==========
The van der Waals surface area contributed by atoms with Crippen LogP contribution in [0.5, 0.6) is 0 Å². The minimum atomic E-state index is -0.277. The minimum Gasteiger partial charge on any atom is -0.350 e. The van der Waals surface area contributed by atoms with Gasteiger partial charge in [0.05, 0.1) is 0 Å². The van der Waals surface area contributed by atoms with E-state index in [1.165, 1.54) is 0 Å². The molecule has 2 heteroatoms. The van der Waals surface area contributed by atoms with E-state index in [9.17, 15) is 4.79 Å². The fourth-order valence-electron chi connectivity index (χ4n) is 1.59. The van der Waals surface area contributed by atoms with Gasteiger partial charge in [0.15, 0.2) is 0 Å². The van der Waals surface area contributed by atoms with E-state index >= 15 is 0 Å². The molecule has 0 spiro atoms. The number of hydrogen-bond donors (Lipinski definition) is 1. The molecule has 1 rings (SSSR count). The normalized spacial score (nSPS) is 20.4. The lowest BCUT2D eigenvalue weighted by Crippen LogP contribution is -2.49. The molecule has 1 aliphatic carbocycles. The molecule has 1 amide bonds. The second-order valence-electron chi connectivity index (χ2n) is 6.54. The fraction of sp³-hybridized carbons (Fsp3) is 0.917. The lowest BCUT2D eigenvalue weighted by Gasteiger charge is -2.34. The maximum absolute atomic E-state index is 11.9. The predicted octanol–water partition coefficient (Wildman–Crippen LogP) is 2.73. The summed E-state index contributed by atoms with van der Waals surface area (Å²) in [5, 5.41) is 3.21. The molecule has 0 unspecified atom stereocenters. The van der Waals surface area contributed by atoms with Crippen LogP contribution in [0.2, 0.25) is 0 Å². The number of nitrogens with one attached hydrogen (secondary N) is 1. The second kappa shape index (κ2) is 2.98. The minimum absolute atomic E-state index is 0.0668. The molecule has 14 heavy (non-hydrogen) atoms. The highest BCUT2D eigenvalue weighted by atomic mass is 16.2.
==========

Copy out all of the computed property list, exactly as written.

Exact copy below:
The van der Waals surface area contributed by atoms with Crippen LogP contribution in [0.5, 0.6) is 0 Å². The minimum atomic E-state index is -0.277. The minimum Gasteiger partial charge on any atom is -0.350 e. The van der Waals surface area contributed by atoms with Gasteiger partial charge in [0.05, 0.1) is 0 Å². The van der Waals surface area contributed by atoms with E-state index in [1.165, 1.54) is 0 Å². The molecule has 2 heteroatoms. The van der Waals surface area contributed by atoms with E-state index in [9.17, 15) is 4.79 Å². The fourth-order valence-electron chi connectivity index (χ4n) is 1.59. The van der Waals surface area contributed by atoms with Gasteiger partial charge in [0.15, 0.2) is 0 Å². The van der Waals surface area contributed by atoms with E-state index >= 15 is 0 Å². The molecule has 0 spiro atoms. The number of hydrogen-bond donors (Lipinski definition) is 1. The molecule has 1 rings (SSSR count). The normalized spacial score (nSPS) is 20.4. The lowest BCUT2D eigenvalue weighted by Crippen LogP contribution is -2.49. The molecule has 1 aliphatic carbocycles. The molecule has 1 amide bonds. The second-order valence-electron chi connectivity index (χ2n) is 6.54. The fraction of sp³-hybridized carbons (Fsp3) is 0.917. The lowest BCUT2D eigenvalue weighted by Gasteiger charge is -2.34. The maximum absolute atomic E-state index is 11.9. The predicted octanol–water partition coefficient (Wildman–Crippen LogP) is 2.73. The summed E-state index contributed by atoms with van der Waals surface area (Å²) in [5, 5.41) is 3.21. The molecule has 0 unspecified atom stereocenters. The van der Waals surface area contributed by atoms with Crippen LogP contribution in [0.2, 0.25) is 0 Å². The number of nitrogens with one attached hydrogen (secondary N) is 1. The second kappa shape index (κ2) is 2.98. The minimum absolute atomic E-state index is 0.0668. The molecule has 14 heavy (non-hydrogen) atoms. The highest BCUT2D eigenvalue weighted by atomic mass is 16.2.